READ ☆ Blood Will Out The True Story of a Murder a Mystery and a Masuerade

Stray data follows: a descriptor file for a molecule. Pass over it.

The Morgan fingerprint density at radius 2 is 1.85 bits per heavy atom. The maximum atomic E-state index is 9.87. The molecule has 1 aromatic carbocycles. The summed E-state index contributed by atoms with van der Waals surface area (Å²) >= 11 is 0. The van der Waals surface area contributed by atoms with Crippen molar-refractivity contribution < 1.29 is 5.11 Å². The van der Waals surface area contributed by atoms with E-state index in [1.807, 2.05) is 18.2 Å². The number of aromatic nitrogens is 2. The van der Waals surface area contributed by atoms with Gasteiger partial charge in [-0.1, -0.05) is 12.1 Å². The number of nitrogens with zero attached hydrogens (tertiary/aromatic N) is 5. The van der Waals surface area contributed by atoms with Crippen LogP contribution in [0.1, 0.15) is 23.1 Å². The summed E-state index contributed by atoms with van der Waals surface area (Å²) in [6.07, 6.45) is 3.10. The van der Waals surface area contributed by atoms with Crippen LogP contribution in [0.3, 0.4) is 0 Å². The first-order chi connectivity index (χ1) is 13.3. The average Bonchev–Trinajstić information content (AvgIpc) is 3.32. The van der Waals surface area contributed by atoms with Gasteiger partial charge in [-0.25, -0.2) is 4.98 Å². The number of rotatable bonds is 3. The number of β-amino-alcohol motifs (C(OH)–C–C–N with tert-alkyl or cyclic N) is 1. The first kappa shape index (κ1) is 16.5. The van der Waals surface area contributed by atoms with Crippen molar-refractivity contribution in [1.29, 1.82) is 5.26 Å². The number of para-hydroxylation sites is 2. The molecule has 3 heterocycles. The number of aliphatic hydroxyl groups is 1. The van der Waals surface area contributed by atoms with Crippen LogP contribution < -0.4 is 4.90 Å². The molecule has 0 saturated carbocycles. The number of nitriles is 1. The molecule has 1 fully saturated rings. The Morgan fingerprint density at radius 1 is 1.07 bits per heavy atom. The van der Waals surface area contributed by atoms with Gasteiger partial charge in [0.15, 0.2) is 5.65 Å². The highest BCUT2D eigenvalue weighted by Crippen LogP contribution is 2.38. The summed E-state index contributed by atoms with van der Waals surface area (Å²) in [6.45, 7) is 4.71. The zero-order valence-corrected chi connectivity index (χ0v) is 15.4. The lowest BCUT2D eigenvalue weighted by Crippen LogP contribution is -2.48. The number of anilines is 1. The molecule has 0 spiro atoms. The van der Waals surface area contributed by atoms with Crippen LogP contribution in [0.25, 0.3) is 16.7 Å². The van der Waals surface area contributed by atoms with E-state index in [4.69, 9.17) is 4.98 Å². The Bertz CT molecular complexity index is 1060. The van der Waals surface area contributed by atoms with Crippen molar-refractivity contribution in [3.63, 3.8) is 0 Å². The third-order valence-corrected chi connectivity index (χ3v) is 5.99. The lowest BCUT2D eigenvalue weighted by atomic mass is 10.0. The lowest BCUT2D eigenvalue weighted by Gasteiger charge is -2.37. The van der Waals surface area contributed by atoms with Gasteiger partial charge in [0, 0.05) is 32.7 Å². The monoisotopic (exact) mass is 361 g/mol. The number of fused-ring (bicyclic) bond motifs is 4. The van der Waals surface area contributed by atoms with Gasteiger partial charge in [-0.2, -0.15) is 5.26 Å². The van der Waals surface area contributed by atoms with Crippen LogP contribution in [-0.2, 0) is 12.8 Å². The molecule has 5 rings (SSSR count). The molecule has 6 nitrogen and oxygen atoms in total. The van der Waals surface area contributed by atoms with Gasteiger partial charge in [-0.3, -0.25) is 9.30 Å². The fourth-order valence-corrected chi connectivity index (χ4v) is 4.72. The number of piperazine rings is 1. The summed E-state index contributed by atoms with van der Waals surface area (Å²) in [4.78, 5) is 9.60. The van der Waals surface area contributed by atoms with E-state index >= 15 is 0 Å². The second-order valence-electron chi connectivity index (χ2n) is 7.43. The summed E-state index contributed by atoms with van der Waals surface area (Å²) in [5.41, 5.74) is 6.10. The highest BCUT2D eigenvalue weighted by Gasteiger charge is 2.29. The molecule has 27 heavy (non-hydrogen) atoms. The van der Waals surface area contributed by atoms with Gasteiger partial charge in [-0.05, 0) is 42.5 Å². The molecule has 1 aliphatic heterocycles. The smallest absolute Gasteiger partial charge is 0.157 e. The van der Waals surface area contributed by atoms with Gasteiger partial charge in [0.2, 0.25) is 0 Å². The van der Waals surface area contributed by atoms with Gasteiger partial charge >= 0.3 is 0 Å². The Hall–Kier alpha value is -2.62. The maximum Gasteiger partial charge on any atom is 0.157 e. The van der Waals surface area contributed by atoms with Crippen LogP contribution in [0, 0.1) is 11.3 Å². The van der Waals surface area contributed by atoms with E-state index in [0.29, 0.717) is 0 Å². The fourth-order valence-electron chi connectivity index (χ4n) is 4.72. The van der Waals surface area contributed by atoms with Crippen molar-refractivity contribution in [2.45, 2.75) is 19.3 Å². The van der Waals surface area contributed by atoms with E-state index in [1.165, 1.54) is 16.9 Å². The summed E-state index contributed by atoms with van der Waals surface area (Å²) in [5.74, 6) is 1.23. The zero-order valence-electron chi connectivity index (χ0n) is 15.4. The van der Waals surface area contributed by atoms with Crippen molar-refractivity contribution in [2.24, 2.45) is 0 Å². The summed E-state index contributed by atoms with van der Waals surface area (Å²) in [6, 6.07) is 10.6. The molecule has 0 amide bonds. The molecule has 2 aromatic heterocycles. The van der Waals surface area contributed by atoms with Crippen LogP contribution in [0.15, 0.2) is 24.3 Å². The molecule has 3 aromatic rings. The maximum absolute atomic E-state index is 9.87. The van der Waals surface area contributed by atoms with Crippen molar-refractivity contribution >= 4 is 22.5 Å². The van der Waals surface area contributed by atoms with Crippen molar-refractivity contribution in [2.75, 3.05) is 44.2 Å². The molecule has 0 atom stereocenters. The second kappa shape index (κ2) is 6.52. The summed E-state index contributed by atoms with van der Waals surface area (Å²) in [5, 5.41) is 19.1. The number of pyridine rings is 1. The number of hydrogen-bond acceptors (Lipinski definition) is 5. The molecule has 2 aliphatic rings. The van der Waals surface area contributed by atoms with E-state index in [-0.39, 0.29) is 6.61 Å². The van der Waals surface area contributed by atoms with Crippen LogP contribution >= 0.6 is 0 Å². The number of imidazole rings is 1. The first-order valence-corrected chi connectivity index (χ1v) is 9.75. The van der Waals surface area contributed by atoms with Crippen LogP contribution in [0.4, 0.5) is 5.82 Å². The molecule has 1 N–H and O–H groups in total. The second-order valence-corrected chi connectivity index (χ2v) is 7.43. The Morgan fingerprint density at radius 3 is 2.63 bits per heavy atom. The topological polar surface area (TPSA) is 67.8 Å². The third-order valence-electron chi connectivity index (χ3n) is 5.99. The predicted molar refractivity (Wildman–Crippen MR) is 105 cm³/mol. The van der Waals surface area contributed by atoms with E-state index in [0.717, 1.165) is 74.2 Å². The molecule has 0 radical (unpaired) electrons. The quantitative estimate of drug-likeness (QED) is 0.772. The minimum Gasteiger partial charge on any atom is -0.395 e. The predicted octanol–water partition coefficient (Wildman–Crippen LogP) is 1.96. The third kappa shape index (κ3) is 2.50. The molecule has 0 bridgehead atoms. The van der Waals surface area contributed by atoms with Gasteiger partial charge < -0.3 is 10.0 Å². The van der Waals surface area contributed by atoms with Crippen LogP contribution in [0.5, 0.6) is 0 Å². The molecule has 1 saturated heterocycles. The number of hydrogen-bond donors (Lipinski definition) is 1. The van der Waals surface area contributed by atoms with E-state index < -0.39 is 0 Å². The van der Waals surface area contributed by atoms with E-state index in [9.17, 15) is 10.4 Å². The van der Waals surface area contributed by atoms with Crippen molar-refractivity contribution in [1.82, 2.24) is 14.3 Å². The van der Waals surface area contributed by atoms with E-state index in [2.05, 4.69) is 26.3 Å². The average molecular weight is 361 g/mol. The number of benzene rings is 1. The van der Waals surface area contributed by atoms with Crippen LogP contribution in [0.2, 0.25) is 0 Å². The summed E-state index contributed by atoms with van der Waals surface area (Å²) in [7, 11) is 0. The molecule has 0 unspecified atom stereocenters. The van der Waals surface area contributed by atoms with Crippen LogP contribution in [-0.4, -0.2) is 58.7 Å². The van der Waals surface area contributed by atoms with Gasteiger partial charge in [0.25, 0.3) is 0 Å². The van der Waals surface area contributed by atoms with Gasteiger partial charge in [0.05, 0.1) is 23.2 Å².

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In the summer of 1998 Walter Kirn then a young novelist struggling with fatherhood and a dissolving marriage set out on a peculiar fateful errand to personally deliver a crippled hunting dog from an animal shelter in Montana to the New York apartment of one Clark Rockefeller a secretive young bank. ” We all understand that you can’t predict the future but getting to know an old friend however perversely through his murder trial reveals a truth less commonly acknowledged you can’t predict the past It can change at any time” “Clark Rockefeller” crippled dog lover kidnapper art lover murdererA dog getting crushed by a car can change a life When that dog is saved from death by well meaning though in my opinion people in need of priority realignment and fitted for a doggie wheelchair Walter Kirn’s life is about to take a turn towards the Twilight Zone He is a writer needing a new idea for a book When Clark Rockefeller wants to adopt the dog Kirn friends of the well meaning animal lovers offers to drive the dog across country and deliver it to the new owner The dog’s spine has been crushed and she has no control over her bladder so I can only imagine the eye watering toxic levels of ammonia that were building up in the cab of that pickup Kirn changes tactics but still what a bloody nightmare of a trip Clark Rockefeller it is unclear to Kirn what branch of the fabled Rockefeller family he is descended from but he talks about private jets priceless paintings that he lets his dog’s lick having George W Bush’s phone number and host of monologues about fantastical ideas ”We both understood the terms of our friendship He would delight me with comic songs and dog menus and access to a circle I’d thought closed to me and I would repay him with the indulgent loyalty that writers reserve for their favorite characters the ones it’s said we can’t make up”They become friends and Kirn decides that he won’t write about him mainly because he didn’t want to put a strain on a relationship he thought would have him mixing with the famous and the rich He might even become popular than he was for a brief stint in college when he was working a personae involving wearing a raincoat year around ”I was approachable for an angry loner As the approaches grew freuent I wasn’t even that angry any the ugly raincoat just made it seem that way The fact was that I yearned to ditch the thing it bored me but by then it was part of my brooding playwright image which was bringing me success with girls especially the girls that I liked best rich ones who’d spent years in therapy and treated sex as naked theater”One thing that will either annoy you about this book or endear the writer to you is his self deprecating manner all through the book I felt a healthy dose of both but as the book progressed I ended up feeling grudging respect than annoyance I mean the raincoat gig was pathetic and when I was in college there were guys in the English department shaky in confidence who were always trying to discover some look that would make them seem cool English department girls seemed to like a mixture of rebellion with a dose of strange; and of course you had to know your literature Maggie McGuane when you marry little girls you can’t expect them to be something than what they areKirn married Maggie McGuane now that last name might be familiar to some readers She is the daughter of Thomas McGuane When I was in college he and his buddy Jim Harrison were starting to show up on some lists for class readings I gelled with him and he was the first writer I really started seriously to collect I’ve been curious for a while about reading him again I’d like to see how those early novels play in my head now Maggie is a model and photographer and frankly just too damn young for a guy like Kirn If anything Kirn needs an older woman a woman who has been around the block and can mother him structure him Instead he takes Ritalin like a normal person uses aspirin ”In my glove compartment was a loaded pistol a macho secret that bred a rugged attitude and in my jeans was a bottle of Ritalin a drug that I sometimes used when writing on deadline When the pills hit my bloodstream I felt brisk and competent a hard boiled reporter in an old movie but once they wore off I grew touchy and distracted The only antidote was another pill dissolved in a can of soda for faster action I built up uite a tolerance this way for both Ritalin and Dr Pepper”He should have been an actor They always want to be someone else A few of the many faces of Christian Gerhartsreiker each with its own name and identityAs proud as he is of his new found connection with the Rockefeller family it turns out there is only one problem with the relationship Clark isn’t a Rockefeller In fact he isn’t even an American His name is Christian Gerhartsreiker and he was born in Bavaria Germany He has a long history of using pseudonyms and building up personas They are all really just test runs for his biggest con convincing people he is a Rockefeller Now being a con man is being one thing but being a murderer is uite another As the dominoes continue to fall and Kirn realizes that everything he knows about his “friend” is a lie ”He was a cannibal of souls” It is hard for me to believe that Kirn didn’t see through some of the stories Many of them he could have driven a Mac truck through and still have room to pull a skyscraper through behind him Kirn has a history of building his own personas and I do wonder if he wasn’t blinded in a childlike manner by the scope of the con he was seeing Clark wasn’t just trying to get laid He was trying to take the world piece by piece ”Did I have a brain back then I believed I did I believed it was uite a developed brain in fact It had studied at Princeton and oxford and had written novels It had jigsawed together raw copy from far flung stringers to fashion respectable cover stories for Time So why did it fail me For the last time whyChristian Gerharstreiker or whatever his name is had an interesting defense at his trial ”He was too brilliant too slippery too shrewd He was the type that get away with murder not the type that got charged with it If Clark had slain John Sohus we wouldn’t be here and Clark most certainly wouldn’t be here Yet here he was There must be some mistake”He was so smart he got 27 years to life It is fascinating to follow along with Kirn and marvel at his ability to let himself be duped He wanted to believe like the most fervent religious devotee that Clark Rockefeller was the person he lusted for him to be Kirn writes in a style that reminded me of articles I used to read in Esuire Magazine that isn’t a knock because they are really good writers it is just unusual for me to read a book written in a journalistic style Walter Kirn always lookswellpensiveYou know the outcome early in the book and yet the real story is about a smart man allowing himself to believe in the unbelievable We have this impression that rich people are different than us maybe even eccentric and maybe that allows us a logic loophole to keep us on the hook for the con It certainly worked well on Kirn He hoped that Clark was taking him toward the glitz and glam of the beautiful and the powerful but instead he found himself in a courtroom trying to stare daggers through the back of Clark’s head feeling like a fool If you wish to see of my most recent book and movie reviews visit also have a Facebook blogger page at